Players use push strokes, pop strokes, wrist strokes, pendulum strokes, hook strokes, cut strokes and any combination thereof. And how they stroke the ball has an effect on how they line it up. Tiger Woods has a classic pendulum stroke, a back and forth motion with the impetus coming chiefly from the shoulders which I like and I teach.
Jack Nicklaus pushes the ball. Lee Trevino blocks it. Arnold Palmer powers it. Billy Casper wrists it. Trevino was fond of describing Nicklaus as the greatest streak putter of all time, a streak that lasted more than two decades. In winning his 18 major championships, Nicklaus had the ability to hole every important putt. He was probably the best putter from 10 to 15 feet who ever bent over a ball and looked just a little silly doing it. Nicklaus's putting style was decidedly his own. He used his right arm as a piston, bent at nearly a 90 degree angle. He pushed the putter with the palm of his right hand. You don't see anyone teaching the Nicklaus style, anyone emulating it. Nicklaus was the inspiration for many contemporary PGA Tour players, but they didn't want to putt like him.
Jack had a style of his own and it worked for a hell of a long time,however I couldn't putt like that. It doesn't fit my body, doesn't fit my eye. That's why putting is such a personal deal. I don't read putts like someone else reads putts. I don't see my line like other guys do. Heck, they have robots they use to test putters, same stroke every time, and they can't make them all.
You won't find even the greatest of players describing themselves as great putters. It's even difficult for their lips to form the word "good" when it comes to describing their putting ability. Players at the highest level expect to make every putt under 20 feet (well, maybe not at Augusta National), and when they don't, there is disappointment. But what sets the great putters apart is not only their ability to make putts, but also their understanding that they will miss them. There's just so much that goes into making a putt, and obviously the farther away from the hole you are, the greater these factors become. Great players are able to add up all these factors instinctively and that's why, even when they miss, they can come so close. Remember, it's not that you will make every putt, but it sure helps when you miss to have a tap-in coming back.
So far as to describe my  factors that go into successful putting, from the physical—aim, touch, green reading—to the mental—attitude, routine, ritual. Not that I would want you to be thinking about all of them as you lined up the crucial putt for a 5 Leva bet with your Saturday morning group.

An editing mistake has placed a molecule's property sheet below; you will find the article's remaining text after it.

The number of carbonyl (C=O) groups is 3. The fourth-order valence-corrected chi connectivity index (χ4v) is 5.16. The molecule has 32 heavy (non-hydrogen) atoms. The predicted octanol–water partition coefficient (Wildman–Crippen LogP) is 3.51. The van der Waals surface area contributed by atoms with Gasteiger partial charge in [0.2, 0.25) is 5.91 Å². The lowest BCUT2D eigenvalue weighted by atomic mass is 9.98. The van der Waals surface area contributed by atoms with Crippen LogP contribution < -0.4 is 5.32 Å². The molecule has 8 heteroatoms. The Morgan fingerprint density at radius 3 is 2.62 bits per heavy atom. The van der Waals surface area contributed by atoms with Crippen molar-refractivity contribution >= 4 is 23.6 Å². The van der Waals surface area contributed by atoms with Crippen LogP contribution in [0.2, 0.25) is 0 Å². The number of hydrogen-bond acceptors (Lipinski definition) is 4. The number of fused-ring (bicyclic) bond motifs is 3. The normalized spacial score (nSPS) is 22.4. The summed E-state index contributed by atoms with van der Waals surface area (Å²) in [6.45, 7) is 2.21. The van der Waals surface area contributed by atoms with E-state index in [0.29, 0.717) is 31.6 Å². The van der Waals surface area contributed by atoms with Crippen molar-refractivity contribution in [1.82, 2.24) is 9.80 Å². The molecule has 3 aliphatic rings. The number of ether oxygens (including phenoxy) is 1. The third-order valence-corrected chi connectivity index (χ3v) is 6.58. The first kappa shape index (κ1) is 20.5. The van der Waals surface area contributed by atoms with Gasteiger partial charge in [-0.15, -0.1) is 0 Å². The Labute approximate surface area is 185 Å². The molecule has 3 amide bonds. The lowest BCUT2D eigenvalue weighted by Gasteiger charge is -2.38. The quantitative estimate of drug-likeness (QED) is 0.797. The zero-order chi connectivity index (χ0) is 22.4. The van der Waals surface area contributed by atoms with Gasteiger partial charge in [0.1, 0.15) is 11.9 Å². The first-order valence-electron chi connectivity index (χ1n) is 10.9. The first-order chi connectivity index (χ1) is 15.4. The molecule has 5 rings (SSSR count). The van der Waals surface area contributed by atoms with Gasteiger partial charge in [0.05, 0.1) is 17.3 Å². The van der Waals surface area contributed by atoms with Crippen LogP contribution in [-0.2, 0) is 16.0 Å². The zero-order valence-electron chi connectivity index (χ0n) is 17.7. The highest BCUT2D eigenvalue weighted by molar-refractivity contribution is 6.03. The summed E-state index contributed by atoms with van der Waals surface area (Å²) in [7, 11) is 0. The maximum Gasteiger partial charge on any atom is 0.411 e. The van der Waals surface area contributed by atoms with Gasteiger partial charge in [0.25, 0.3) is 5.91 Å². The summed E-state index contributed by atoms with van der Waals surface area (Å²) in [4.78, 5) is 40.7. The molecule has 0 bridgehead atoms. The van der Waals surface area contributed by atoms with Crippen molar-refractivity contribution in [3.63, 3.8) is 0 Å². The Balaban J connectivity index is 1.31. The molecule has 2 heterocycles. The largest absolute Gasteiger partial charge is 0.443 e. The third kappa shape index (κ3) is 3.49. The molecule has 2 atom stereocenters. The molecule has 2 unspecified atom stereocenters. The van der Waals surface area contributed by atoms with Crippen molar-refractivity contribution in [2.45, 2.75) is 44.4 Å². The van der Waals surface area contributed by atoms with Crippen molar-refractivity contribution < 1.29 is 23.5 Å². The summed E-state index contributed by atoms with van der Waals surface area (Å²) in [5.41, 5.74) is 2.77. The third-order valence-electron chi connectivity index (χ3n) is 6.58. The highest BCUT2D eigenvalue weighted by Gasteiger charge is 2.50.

In my clinics conducted at Lighthouse Golf Course,I will take you through all my personally researched elements of the good putting stroke, I am likely to stick a tee in the green maybe 15 inches past a hole and tell you to make sure that you never go past the tee. To me, it's all about getting the right pace on putts, I don't try to ram the ball into the hole, because if you do and you miss, then you have a sizable putt coming back. If a ball dies around the hole, it has a chance to go in, and you don't have to worry about the second putt if it doesn't.
There's no doubt that putting is a creative process, an art form. There are technical aspects of the putting stroke that allow you to make a good stroke all the time, impart the proper force and get the ball rolling well. But there's a lot of creativity to reading greens and having the ability to see the putts going in before you've made the stroke. Not all players will read them quite the same. Just because a putt breaks left doesn't mean that every player will play for the same amount of break to the left. It depends on the pace of their putts. Everything is different about everybody. That's what make this game so fascinating.
A big part of the head game of putting is the choice of the deadly weapon itself. There has been an explosion in the variety of putters in the last 20 years. In my playing days they were roughly divided into the blade and mallet head styles. Now you have putters with two balls trailing the face, putters that look like branding irons, putters with synthetic faces for such a soft feel that the ball seems like a bar of soap when you hit it. There are putters that come up to the belly and putters that come up to the chin.
Consider this: Arnold Palmer may have used as many as 2,000 putters in his career. He played head games with his putters and they played head games with him. Arnie has barrels of them, enough to stock golf stores from coast to coast. It wasn't unusual for him to change putters during a tournament, and more than once. By contrast, Tiger Woods has used just five putters over the last dozen years. When he began the 2004 season at the Mercedes Championships at Kapalua, he was using the same Scotty Cameron Titleist putter that he had been using since the 1999 Byron Nelson Classic. He knows if is not making putts, it's a good chance that it's him and not the putter.
Which is both true and not true, depending on the state of your head. The weight of a putter is important to your ability to feel the putt, and the face and head are important to your ability to align it and strike it properly And that's different for every person.The Misu Negritoiu putter which he has left at the club for me to use after one round, went directly for sale on E-bay.
Then there's Doug Sanders. You may remember him as one of the most flamboyant characters in the game, and, sober, he could also golf his ball pretty well. People remember him for his peacock clothing, for having 30 different colors of slacks with 30 different shoes to match, and enough sweaters to insulate the Vatican. But if you remember anything about his golf game, it's the 30-inch putt he missed on the 18th green of the Old Course at St. Andrews in the 1970 British Open. He needed that par putt to win. As his putter was about to strike the ball, however, his body seemed to go into spasm. He all but lunged forward, staggering as if he had just finished off his 15th beer pint. The ball never had a chance. The bogey dropped him into a tie with Jack Nicklaus, who won a playoff the next day."That's the putt that everybody remembers," Sanders often says. "That's the putt I remember, too."
If you remember the putt that won Phil Mickelson the Masters in 2004 you will understand what I am saying. He made a number of brilliant shots along the way, but it was the putt on the 18th that put a green jacket on his shoulders and took the monkey off his back in major tournaments. That's the thing about putting. It's the last thing you do before you sign the scorecard, just like the professionals. It's the one thing you have in common with us, the ability to say, "If I could have just made a few more putts…….."